Big Three (credit rating agencies)
The Big Three credit rating agencies are Standard & Poor's (S&P), Moody's, and Fitch Group. S&P and Moody's are based in the US, while Fitch is dual-headquartered in New York City and London, and is controlled by Hearst. As of 2013 they hold a collective global market share of "roughly 95 percent" with Moody's and Standard & Poor's having approximately 40% each, and Fitch around 15%. The financial services firm Morningstar, Inc. and its ratings subsidiary Morningstar Credit Ratings has grown its market share, with some publications speculating the firm could transform the 'Big Three' into the 'Big Four' rating agencies.
According to an analysis by Deutsche Welle, "their special status has been cemented by law — at first only in the United States, but then in Europe as well." From the mid-1990s until early 2003, the Big Three were the only "Nationally Recognized Statistical Rating Organizations (NRSROs)" in the United States — a designation meaning they were used by the US government in several regulatory areas. (Four other NRSROs merged with Fitch in the 1990s.)
2007–2010 financial crisis
(For full article, see Credit rating agencies and the subprime crisis)
The Big Three have been "under intense scrutiny" since the 2007–2009 global financial crisis following their favorable pre-crisis ratings of insolvent financial institutions like Lehman Brothers, and risky mortgage-related securities that contributed to the collapse of the U.S. housing market.
The three credit rating agencies were key enablers of the financial meltdown. The mortgage-related securities at the heart of the crisis could not have been marketed and sold without their seal of approval. Investors relied on them, often blindly. In some cases, they were obligated to use them, or regulatory capital standards were hinged on them. This crisis could not have happened without the rating agencies.
In their book on the crisis, journalists Bethany McLean, and Joe Nocera, criticized rating agencies for continuing "to slap their triple-A [ratings]s on subprime securities even as the underwriting deteriorated – and as the housing boom turned into an outright bubble" in 2005, 2006, and 2007. McLean and Nocera blamed the practice on "an erosion of standards, a willful suspension of skepticism, a hunger for big fees and market share, and an inability to stand up to" investment banks issuing the securities. The February 5, 2013 issue of The Economist stated "it is beyond argument that ratings agencies did a horrendous job evaluating mortgage-tied securities before the financial crisis hit."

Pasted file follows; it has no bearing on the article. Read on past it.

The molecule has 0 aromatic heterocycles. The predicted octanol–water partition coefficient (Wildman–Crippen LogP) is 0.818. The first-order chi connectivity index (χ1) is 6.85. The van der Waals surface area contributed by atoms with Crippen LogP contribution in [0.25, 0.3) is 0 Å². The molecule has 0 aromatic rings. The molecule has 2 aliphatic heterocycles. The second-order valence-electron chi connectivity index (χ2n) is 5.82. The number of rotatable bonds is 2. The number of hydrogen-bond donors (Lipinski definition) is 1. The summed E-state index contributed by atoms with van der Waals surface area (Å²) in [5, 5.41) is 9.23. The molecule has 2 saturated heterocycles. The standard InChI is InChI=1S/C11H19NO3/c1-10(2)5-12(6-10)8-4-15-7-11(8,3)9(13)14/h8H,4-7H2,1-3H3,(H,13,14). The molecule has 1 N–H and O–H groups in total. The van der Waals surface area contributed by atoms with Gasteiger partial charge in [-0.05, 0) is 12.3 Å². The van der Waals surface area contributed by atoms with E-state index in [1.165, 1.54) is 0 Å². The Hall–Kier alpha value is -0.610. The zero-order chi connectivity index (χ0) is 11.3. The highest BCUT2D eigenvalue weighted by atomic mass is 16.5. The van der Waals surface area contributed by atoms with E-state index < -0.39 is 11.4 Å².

Since the spring of 2010,
one or more of the Big Three relegated Greece, Portugal and Ireland to "junk" status – a move that many EU officials say has accelerated a burgeoning European sovereign-debt crisis. In January 2012, amid continued eurozone instability, S&P downgraded nine eurozone countries, stripping France and Austria of their triple-A ratings.
Overreliance on the Big Three
A common criticism of the Big Three, and one that was highly linked to bank failure in the 2008 recession, is the dominance the agencies had on the market. As the three agencies held 95% of the market share, there was very little room for competition. Many feel this was a crucial contributor to the toxic debt-instrument environment that led to the financial downturn. In a preliminary exchange of views in the European Parliament Committee on Economic and Monetary Affairs, held in late 2011, it was advocated that more competition should exist amongst rating agencies. The belief was that this would diminish conflicts of interest and create more transparent criteria for rating sovereign debt.
There are over one hundred national and regional rating agencies which could issue ratings if they can build up their credibility by meeting the conditions for being registered by European Securities and Markets Authority (ESMA). They could also use data from the European Central Bank and the International Monetary Fund to help with their analyses. Reliance on the "big three" could also be reduced by big companies assessing themselves, MEPs added.
In November 2013, credit ratings organizations from five countries (CPR of Portugal, CARE Rating of India, GCR of South Africa, MARC of Malaysia, and SR Rating of Brazil) joint ventured to launch ARC Ratings, a new global agency touted as an alternative to the "Big Three".
- Alessi, Christopher. "The Credit Rating Controversy. Campaign 2012". Council on Foreign Relations. Retrieved 29 May 2013.
- Hill, Claire A. (2002), "Rating Agencies Behaving Badly: The Case of Enron", Conn. L. Rev. 35, 1145
- "S&P warning puts damper on Eurogroup plans". 05.07.2011. Deutsche Welle.
- "U.S. SEC Report on the Role and Function of Credit Rating Agencies in the Operation of the Securities Markets" (PDF). January 2003. Retrieved 5 Apr 2012.
- The Times, 3 June 2010, Europe launches credit ratings offensive
- the ten-member commission appointed by the United States government with the goal of investigating the causes of the financial crisis of 2007–2010
- CONCLUSIONS OF THE FINANCIAL CRISIS INQUIRY COMMISSION
- McLean, Bethany and Joe Nocera. All the Devils Are Here: The Hidden History of the Financial Crisis, Portfolio, Penguin, 2010 (p.111)
- TE (5 February 2013). "Free speech or knowing misrepresentation?". The Economist.
- "Credit rating agencies: MEPs want less reliance on "big three"". The European Parliament. December 2011. Retrieved 19 Jan 2012.
- Reuters, 12 November 2013, " (Reuters) – Credit ratings organisations from five countries are launching a new global agency, touting it as an alternative to the Big Three agencies which they say no longer meet the needs of the new globalised world. In a statement on Tuesday, ARC Ratings said the agency would launch in London as a joint venture between CPR of Portugal, CARE Rating of India, GCR of South Africa, MARC of Malaysia, and Brazil's SR Rating."